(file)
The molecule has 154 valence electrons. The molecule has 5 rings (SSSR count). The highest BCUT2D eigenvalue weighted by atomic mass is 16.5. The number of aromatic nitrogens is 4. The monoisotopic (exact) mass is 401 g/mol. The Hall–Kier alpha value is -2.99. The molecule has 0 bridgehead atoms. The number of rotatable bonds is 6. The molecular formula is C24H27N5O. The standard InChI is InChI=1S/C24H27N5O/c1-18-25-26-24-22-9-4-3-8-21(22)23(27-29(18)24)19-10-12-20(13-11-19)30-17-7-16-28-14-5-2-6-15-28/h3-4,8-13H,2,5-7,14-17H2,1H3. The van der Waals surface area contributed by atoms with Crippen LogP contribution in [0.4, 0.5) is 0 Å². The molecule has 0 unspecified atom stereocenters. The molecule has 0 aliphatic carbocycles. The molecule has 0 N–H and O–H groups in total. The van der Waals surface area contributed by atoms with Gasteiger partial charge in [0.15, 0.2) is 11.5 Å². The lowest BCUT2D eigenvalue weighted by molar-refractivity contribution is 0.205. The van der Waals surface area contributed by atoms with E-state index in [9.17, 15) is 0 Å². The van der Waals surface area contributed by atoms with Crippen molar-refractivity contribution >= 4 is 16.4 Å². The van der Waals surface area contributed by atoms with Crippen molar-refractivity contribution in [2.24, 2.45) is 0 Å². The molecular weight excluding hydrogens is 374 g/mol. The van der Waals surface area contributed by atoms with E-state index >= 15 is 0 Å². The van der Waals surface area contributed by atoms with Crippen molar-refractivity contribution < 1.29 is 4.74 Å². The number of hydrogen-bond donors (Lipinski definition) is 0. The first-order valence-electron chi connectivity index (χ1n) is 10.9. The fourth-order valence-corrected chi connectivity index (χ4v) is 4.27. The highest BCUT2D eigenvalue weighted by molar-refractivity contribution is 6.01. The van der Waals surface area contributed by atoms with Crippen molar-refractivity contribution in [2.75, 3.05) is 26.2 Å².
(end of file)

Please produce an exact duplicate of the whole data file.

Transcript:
The molecule has 154 valence electrons. The molecule has 5 rings (SSSR count). The highest BCUT2D eigenvalue weighted by atomic mass is 16.5. The number of aromatic nitrogens is 4. The monoisotopic (exact) mass is 401 g/mol. The Hall–Kier alpha value is -2.99. The molecule has 0 bridgehead atoms. The number of rotatable bonds is 6. The molecular formula is C24H27N5O. The standard InChI is InChI=1S/C24H27N5O/c1-18-25-26-24-22-9-4-3-8-21(22)23(27-29(18)24)19-10-12-20(13-11-19)30-17-7-16-28-14-5-2-6-15-28/h3-4,8-13H,2,5-7,14-17H2,1H3. The van der Waals surface area contributed by atoms with Crippen LogP contribution in [0.4, 0.5) is 0 Å². The molecule has 0 unspecified atom stereocenters. The molecule has 0 aliphatic carbocycles. The molecule has 0 N–H and O–H groups in total. The van der Waals surface area contributed by atoms with Gasteiger partial charge in [0.15, 0.2) is 11.5 Å². The lowest BCUT2D eigenvalue weighted by molar-refractivity contribution is 0.205. The van der Waals surface area contributed by atoms with E-state index in [9.17, 15) is 0 Å². The van der Waals surface area contributed by atoms with Crippen molar-refractivity contribution >= 4 is 16.4 Å². The van der Waals surface area contributed by atoms with Crippen molar-refractivity contribution in [2.24, 2.45) is 0 Å². The molecular weight excluding hydrogens is 374 g/mol. The van der Waals surface area contributed by atoms with E-state index >= 15 is 0 Å². The van der Waals surface area contributed by atoms with Crippen molar-refractivity contribution < 1.29 is 4.74 Å². The number of hydrogen-bond donors (Lipinski definition) is 0. The first-order valence-electron chi connectivity index (χ1n) is 10.9. The fourth-order valence-corrected chi connectivity index (χ4v) is 4.27. The highest BCUT2D eigenvalue weighted by molar-refractivity contribution is 6.01. The van der Waals surface area contributed by atoms with Crippen molar-refractivity contribution in [2.75, 3.05) is 26.2 Å².